NEW ORLEANS (AP) — Dense smoke reminiscent of last month’s “super fog” that rolled into Louisiana has led to a deadly crash that shut down Interstate 10 in the New Orleans area early Tuesday, police said.
The thoroughfare was closed due to smoke, fog and accidents involving multiple vehicles, New Orleans police said after the accident around 4:30 a.m. By late afternoon, all of the interstate’s eastbound lanes were reopened and the westbound lanes were partially opened as crews continued clearing the road, police said.
In video from motorists, cars next to them disappear in the thick smoke. Sarah Trimble said she couldn’t see the tail lights of the truck in front of her as she crossed railroad tracks on her way to work. In another video filmed by Connie Fiorella, smoke envelopes cars around her while the car just ahead of her nearly disappears from view except for the outline of its brake lights.
Smoke from fires near New Orleans is getting trapped under a very shallow layer of the atmosphere near the ground along Interstate 10 in eastern Orleans Parish, the National Weather Service said. As a result, motorists could see a quarter-mile (400 meters) or less, the weather service said.
“All that smoke has got nowhere to go,” said Christopher Bannan, a meteorologist at the National Weather Service near New Orleans.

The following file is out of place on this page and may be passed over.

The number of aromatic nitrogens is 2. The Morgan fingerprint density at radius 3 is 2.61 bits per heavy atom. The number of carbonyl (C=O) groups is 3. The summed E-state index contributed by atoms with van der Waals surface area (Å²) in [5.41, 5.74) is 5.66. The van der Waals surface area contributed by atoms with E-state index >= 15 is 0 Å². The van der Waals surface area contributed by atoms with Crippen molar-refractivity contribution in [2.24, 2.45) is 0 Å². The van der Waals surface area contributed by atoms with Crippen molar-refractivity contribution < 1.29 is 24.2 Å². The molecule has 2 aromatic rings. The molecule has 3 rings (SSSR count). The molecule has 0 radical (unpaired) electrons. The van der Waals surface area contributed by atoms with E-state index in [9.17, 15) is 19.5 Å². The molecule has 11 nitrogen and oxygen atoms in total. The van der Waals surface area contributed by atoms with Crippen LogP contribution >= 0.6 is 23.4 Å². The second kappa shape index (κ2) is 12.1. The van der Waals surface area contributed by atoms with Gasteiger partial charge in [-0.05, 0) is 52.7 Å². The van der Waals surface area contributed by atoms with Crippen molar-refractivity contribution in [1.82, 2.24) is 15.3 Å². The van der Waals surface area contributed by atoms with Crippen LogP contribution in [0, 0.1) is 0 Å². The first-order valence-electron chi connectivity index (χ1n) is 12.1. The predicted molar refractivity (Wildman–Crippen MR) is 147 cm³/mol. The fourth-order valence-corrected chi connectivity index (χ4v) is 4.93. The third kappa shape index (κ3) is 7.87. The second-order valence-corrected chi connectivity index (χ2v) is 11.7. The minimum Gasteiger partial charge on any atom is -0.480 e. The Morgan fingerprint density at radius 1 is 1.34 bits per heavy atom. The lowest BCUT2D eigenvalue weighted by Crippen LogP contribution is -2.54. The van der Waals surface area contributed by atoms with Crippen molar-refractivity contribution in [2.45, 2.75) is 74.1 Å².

In some areas of the smoke, people can look straight up and see a clear sky in the daytime or stars at night, Bannan said. But if they look horizontally, they can’t see ahead of them, he said.
The weather service issued a dense smoke advisory. The thick smoke also reduced visibility along Interstate 55 in Louisiana, the weather service said.
Few details were available about the motorist who died Tuesday. Police said it was a man who died after being taken to a hospital.
On Oct. 23, seven motorists died and about two dozen were injured in pileups involving about 160 vehicles on I-55 near New Orleans amid a super fog, which is created by smoke from marsh fires mixing with dense fog.
Last month’s wrecks have raised awareness in the area, “and it’s on everyone’s mind so they may be taking more precautions,” Bannan said.
This story has been corrected to show that earlier crashes happened on Oct. 23, not Oct. 24.